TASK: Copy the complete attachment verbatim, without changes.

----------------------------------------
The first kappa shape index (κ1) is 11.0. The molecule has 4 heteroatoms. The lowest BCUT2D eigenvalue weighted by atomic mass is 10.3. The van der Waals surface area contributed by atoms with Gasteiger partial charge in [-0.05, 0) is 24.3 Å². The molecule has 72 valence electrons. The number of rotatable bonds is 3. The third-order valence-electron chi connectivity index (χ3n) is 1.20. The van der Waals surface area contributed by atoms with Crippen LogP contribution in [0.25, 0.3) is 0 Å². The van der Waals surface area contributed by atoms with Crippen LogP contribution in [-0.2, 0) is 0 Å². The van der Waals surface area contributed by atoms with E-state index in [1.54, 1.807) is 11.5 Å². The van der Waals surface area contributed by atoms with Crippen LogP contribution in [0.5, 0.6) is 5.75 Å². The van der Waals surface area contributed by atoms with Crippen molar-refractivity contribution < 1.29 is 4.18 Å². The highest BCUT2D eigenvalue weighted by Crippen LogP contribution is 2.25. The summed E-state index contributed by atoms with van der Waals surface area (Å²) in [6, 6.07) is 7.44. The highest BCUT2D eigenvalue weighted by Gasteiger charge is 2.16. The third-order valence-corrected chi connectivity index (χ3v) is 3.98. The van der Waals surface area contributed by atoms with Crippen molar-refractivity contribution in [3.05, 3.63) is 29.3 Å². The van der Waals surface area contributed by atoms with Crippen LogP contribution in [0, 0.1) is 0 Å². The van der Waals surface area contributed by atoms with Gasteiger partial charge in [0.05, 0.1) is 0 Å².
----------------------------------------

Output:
The first kappa shape index (κ1) is 11.0. The molecule has 4 heteroatoms. The lowest BCUT2D eigenvalue weighted by atomic mass is 10.3. The van der Waals surface area contributed by atoms with Gasteiger partial charge in [-0.05, 0) is 24.3 Å². The molecule has 72 valence electrons. The number of rotatable bonds is 3. The third-order valence-electron chi connectivity index (χ3n) is 1.20. The van der Waals surface area contributed by atoms with Crippen LogP contribution in [0.25, 0.3) is 0 Å². The van der Waals surface area contributed by atoms with Crippen LogP contribution in [-0.2, 0) is 0 Å². The van der Waals surface area contributed by atoms with E-state index in [1.54, 1.807) is 11.5 Å². The van der Waals surface area contributed by atoms with Crippen LogP contribution in [0.5, 0.6) is 5.75 Å². The van der Waals surface area contributed by atoms with Crippen molar-refractivity contribution < 1.29 is 4.18 Å². The highest BCUT2D eigenvalue weighted by Crippen LogP contribution is 2.25. The summed E-state index contributed by atoms with van der Waals surface area (Å²) in [6, 6.07) is 7.44. The highest BCUT2D eigenvalue weighted by Gasteiger charge is 2.16. The third-order valence-corrected chi connectivity index (χ3v) is 3.98. The van der Waals surface area contributed by atoms with Crippen molar-refractivity contribution in [3.05, 3.63) is 29.3 Å². The van der Waals surface area contributed by atoms with Crippen LogP contribution in [0, 0.1) is 0 Å². The van der Waals surface area contributed by atoms with Gasteiger partial charge in [0.05, 0.1) is 0 Å².